Mostly importantly, the will of the NATO alliance and especially that of the United States to strongly back Ukrainian independence may be doubtful. The US is gaining a reputation of abandoning its allies such as the Kurds and the Afghans. The disastrous withdrawal of American forces from Afghanistan was touted by the White House with the comment, “Last night in Kabul, the United States ended 20 years of war in Afghanistan — the longest war in American history.” But the White House is wrong. The longest war is the Korean War. There is no peace treaty between North and South Korea. Only 28,500 American troops are keeping DPRK soldiers from invading the south just as fast as the Taliban moved to retake Afghanistan. It is doubtful that the US or NATO would be willing to station troops in Ukraine to defend the armistice for decades to come.
Ukrainian President Zelenskyy knows that entering into an armistice with Russia would be a death warrant for his country (and likely himself as well).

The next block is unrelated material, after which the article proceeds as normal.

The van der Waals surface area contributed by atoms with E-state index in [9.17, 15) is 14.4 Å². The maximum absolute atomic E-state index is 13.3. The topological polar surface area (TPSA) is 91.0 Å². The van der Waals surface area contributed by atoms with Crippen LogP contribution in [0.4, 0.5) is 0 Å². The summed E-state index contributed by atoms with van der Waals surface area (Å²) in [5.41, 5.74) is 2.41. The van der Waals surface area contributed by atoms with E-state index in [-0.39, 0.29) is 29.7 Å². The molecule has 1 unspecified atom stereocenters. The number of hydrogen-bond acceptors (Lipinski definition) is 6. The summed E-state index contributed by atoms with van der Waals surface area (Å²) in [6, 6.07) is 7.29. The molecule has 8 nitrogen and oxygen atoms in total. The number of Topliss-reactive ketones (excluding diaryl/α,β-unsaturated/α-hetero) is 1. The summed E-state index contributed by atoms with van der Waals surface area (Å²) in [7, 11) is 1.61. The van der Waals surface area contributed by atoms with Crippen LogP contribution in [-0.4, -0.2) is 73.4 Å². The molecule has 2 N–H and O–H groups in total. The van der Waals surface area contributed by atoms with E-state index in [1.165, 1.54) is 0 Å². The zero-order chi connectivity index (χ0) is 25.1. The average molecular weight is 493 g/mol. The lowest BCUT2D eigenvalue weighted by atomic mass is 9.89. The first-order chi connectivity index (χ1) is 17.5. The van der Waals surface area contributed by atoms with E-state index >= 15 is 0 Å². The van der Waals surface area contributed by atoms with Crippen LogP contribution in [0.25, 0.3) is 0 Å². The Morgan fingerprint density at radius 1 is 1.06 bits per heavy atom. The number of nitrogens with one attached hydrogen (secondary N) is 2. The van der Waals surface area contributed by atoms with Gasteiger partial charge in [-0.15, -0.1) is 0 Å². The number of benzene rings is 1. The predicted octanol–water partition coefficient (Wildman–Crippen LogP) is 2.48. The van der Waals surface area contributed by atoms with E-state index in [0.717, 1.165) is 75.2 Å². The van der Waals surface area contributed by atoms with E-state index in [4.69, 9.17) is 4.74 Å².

If American presidential candidates don’t understand what it takes for global leadership then they probably don’t understand what it takes for American leadership. Because American global leadership is an essential part of who we are.
American peace and prosperity is built on a system of alliances and trade relationships that have endured since the end of World War Two. And American peace and prosperity has benefitted the entire world as billions of people have emerged from poverty to live longer more productive lives.
True, America has paid a price in blood and treasure. But others have also paid. America lost about thirty-seven thousand military personnel in South Korea, but the South Koreans lost around one hundred and thirty-eight thousand soldiers. Civilian casualties were estimated to be around a million. We lost 58 thousand in Vietnam but the South Vietnamese lost between two hundred and two hundred fifty thousand soldiers. More than one million civilians also died.
But American dedication to global order seems to be faltering. Total US combat deaths in Afghanistan were only around twenty-five hundred over a twenty year period. The number of deaths in 2020 were only eleven and all thirteen deaths in 2021 occurred in one event during the disastrous US withdrawal. Afghans flooded the airport in a desperate attempt to flee the country and Afghan supporters of the US have been marked for death by the Taliban. Al Jazeera reports that over a thousand civilians have been killed since the Taliban took over.